The good news is that there are habits regarding how we structure and execute our day that can greatly reduce the overload –such as scheduling email checking twice daily and following the the OHIO rule (only handle it once) and consciously planning to interact 4 – 6 hours daily with those who promote positive feelings. Positive gains can be realized through gaining awareness of the effects of negative interactions and overload and analyzing/valuing those interactions and situations that promote positive feelings.

My learning: The psychological effects of overload are real and need to be taken into account when working with staff and students. It is important to be aware of our personal states when entering interactions, and to have strategies and habits that support relaxed and positive states that will be more productive.

Robert E. Quinn’s work “Moments of Greatness: Entering the Fundamental State of Leadership.”

Quinn presents a riveting description of what he calls the “fundamental state of leadership” — a state in which we are able to elevate the performance of others, a state in which we feel in touch with our core values and feel confident and true to our values. In this state we are focused not on ourselves, but on others and the collective good. We move from problem solving to purpose finding. We are results-oriented. We are in tune, aware, open and responsive to stimuli, adaptable, credible and unique. “In this externally open state, no two people are alike.” How wonderful is that? Even to read about it is exciting. Quinn posits that we have all experienced this kind of ON at some point. This is not a state we would live in all of the time, but we need to know how to get there and recognize when we are there to make the most of it. How can we ask transformative questions to get there? There are many powerful questions that can push us into this state, one being “What results do I want to create?” Quinn explores a number of questions that can push us from our comfort zone into exploring “possibilities that do not yet exist;” moving from compliance to acting with confidence and a “willingness to initiate productive conflict;” moving from own own interests into the collective good; and moving from relying on routines to “acknowledging the need for major change.”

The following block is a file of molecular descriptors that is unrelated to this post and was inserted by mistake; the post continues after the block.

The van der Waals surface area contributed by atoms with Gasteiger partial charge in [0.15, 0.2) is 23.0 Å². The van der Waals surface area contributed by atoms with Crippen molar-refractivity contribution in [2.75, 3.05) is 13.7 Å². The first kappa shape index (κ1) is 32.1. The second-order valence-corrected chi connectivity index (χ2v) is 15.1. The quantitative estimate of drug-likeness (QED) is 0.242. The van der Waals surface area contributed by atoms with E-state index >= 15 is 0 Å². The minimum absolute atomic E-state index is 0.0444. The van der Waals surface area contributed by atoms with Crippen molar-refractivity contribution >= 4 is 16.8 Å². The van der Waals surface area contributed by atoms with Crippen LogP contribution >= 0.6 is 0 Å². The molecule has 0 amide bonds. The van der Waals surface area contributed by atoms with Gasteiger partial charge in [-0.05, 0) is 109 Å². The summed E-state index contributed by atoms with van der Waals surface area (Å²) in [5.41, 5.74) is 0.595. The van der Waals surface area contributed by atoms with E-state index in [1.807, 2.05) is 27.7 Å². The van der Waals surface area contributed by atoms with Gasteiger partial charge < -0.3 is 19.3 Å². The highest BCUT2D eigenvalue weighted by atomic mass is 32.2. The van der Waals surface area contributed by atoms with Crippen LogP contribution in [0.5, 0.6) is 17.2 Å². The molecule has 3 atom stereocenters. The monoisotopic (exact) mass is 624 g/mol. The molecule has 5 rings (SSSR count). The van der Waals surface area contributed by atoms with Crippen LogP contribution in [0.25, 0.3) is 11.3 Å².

My learning: I never had words for it but I have experienced this state and it is exciting to put words to it and, better yet, to be able to explore the questions that can get us back there. The most powerful aspect of this state, in my mind, is the infectious, empowering, positive effect on others. In conclusion, I appreciate the chance to process these ideas and reflecting in writing to make sense of this important research. Not sure why it takes the Harvard Business Review to validate these ideas and help us to explore the power of attending to ourselves. I think that education and educators can greatly benefit from discussing and applying this research from the business world.